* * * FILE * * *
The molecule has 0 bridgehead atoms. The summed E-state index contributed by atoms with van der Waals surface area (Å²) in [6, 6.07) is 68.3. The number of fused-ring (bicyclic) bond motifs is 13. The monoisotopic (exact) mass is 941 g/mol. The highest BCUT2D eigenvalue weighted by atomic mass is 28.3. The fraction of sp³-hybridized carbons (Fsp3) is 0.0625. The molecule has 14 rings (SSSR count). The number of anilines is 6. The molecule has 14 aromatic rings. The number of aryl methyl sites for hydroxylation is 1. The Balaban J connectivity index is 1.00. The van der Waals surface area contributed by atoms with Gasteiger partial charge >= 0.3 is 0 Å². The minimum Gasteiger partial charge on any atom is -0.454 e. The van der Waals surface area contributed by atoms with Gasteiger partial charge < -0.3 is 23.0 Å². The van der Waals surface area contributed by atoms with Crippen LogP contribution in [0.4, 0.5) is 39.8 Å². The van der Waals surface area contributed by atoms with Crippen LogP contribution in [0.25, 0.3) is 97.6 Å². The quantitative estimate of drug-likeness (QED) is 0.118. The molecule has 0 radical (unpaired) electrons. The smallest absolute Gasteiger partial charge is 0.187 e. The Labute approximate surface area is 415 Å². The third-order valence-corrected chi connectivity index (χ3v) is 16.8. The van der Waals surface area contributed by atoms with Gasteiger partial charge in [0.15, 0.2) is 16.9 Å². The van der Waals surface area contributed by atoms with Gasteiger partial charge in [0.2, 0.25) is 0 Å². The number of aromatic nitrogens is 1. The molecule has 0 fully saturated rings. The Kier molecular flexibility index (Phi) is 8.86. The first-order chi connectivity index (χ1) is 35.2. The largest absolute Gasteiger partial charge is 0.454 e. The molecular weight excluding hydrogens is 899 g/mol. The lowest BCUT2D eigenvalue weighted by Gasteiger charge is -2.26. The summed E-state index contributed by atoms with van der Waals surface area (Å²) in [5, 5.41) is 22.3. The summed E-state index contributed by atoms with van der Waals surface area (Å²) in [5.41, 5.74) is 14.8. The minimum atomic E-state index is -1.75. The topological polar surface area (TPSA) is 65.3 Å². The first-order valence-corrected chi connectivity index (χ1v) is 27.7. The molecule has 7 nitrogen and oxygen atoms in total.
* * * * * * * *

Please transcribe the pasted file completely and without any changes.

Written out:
The molecule has 0 bridgehead atoms. The summed E-state index contributed by atoms with van der Waals surface area (Å²) in [6, 6.07) is 68.3. The number of fused-ring (bicyclic) bond motifs is 13. The monoisotopic (exact) mass is 941 g/mol. The highest BCUT2D eigenvalue weighted by atomic mass is 28.3. The fraction of sp³-hybridized carbons (Fsp3) is 0.0625. The molecule has 14 rings (SSSR count). The number of anilines is 6. The molecule has 14 aromatic rings. The number of aryl methyl sites for hydroxylation is 1. The Balaban J connectivity index is 1.00. The van der Waals surface area contributed by atoms with Gasteiger partial charge >= 0.3 is 0 Å². The minimum Gasteiger partial charge on any atom is -0.454 e. The van der Waals surface area contributed by atoms with Gasteiger partial charge < -0.3 is 23.0 Å². The van der Waals surface area contributed by atoms with Crippen LogP contribution in [0.4, 0.5) is 39.8 Å². The van der Waals surface area contributed by atoms with Crippen LogP contribution in [0.25, 0.3) is 97.6 Å². The quantitative estimate of drug-likeness (QED) is 0.118. The molecule has 0 radical (unpaired) electrons. The smallest absolute Gasteiger partial charge is 0.187 e. The Labute approximate surface area is 415 Å². The third-order valence-corrected chi connectivity index (χ3v) is 16.8. The van der Waals surface area contributed by atoms with Gasteiger partial charge in [0.15, 0.2) is 16.9 Å². The van der Waals surface area contributed by atoms with Gasteiger partial charge in [0.2, 0.25) is 0 Å². The number of aromatic nitrogens is 1. The molecule has 0 fully saturated rings. The Kier molecular flexibility index (Phi) is 8.86. The first-order chi connectivity index (χ1) is 35.2. The largest absolute Gasteiger partial charge is 0.454 e. The molecular weight excluding hydrogens is 899 g/mol. The lowest BCUT2D eigenvalue weighted by Gasteiger charge is -2.26. The summed E-state index contributed by atoms with van der Waals surface area (Å²) in [5, 5.41) is 22.3. The summed E-state index contributed by atoms with van der Waals surface area (Å²) in [5.41, 5.74) is 14.8. The minimum atomic E-state index is -1.75. The topological polar surface area (TPSA) is 65.3 Å². The first-order valence-corrected chi connectivity index (χ1v) is 27.7. The molecule has 7 nitrogen and oxygen atoms in total.